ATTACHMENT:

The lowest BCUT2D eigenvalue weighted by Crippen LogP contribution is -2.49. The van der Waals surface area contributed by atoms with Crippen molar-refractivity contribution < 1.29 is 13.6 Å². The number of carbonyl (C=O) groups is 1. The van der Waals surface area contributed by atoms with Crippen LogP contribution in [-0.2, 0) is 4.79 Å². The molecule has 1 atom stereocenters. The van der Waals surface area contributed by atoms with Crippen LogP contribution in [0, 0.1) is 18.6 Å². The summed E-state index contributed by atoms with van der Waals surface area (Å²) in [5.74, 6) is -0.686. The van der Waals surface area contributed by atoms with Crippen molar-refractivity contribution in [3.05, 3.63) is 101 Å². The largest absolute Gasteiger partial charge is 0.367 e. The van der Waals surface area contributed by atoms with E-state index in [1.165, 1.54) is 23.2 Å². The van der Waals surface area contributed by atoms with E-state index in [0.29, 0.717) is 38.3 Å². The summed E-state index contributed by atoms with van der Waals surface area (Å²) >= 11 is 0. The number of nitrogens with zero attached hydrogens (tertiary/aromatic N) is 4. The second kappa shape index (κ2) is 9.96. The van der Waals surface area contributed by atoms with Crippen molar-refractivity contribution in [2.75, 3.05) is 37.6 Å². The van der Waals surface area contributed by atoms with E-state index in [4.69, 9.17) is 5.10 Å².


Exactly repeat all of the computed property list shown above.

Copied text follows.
The lowest BCUT2D eigenvalue weighted by Crippen LogP contribution is -2.49. The van der Waals surface area contributed by atoms with Crippen molar-refractivity contribution < 1.29 is 13.6 Å². The number of carbonyl (C=O) groups is 1. The van der Waals surface area contributed by atoms with Crippen LogP contribution in [-0.2, 0) is 4.79 Å². The molecule has 1 atom stereocenters. The van der Waals surface area contributed by atoms with Crippen LogP contribution in [0, 0.1) is 18.6 Å². The summed E-state index contributed by atoms with van der Waals surface area (Å²) in [5.74, 6) is -0.686. The van der Waals surface area contributed by atoms with Crippen molar-refractivity contribution in [3.05, 3.63) is 101 Å². The largest absolute Gasteiger partial charge is 0.367 e. The van der Waals surface area contributed by atoms with E-state index in [1.165, 1.54) is 23.2 Å². The van der Waals surface area contributed by atoms with E-state index in [0.29, 0.717) is 38.3 Å². The summed E-state index contributed by atoms with van der Waals surface area (Å²) >= 11 is 0. The number of nitrogens with zero attached hydrogens (tertiary/aromatic N) is 4. The second kappa shape index (κ2) is 9.96. The van der Waals surface area contributed by atoms with Crippen molar-refractivity contribution in [2.75, 3.05) is 37.6 Å². The van der Waals surface area contributed by atoms with E-state index in [4.69, 9.17) is 5.10 Å².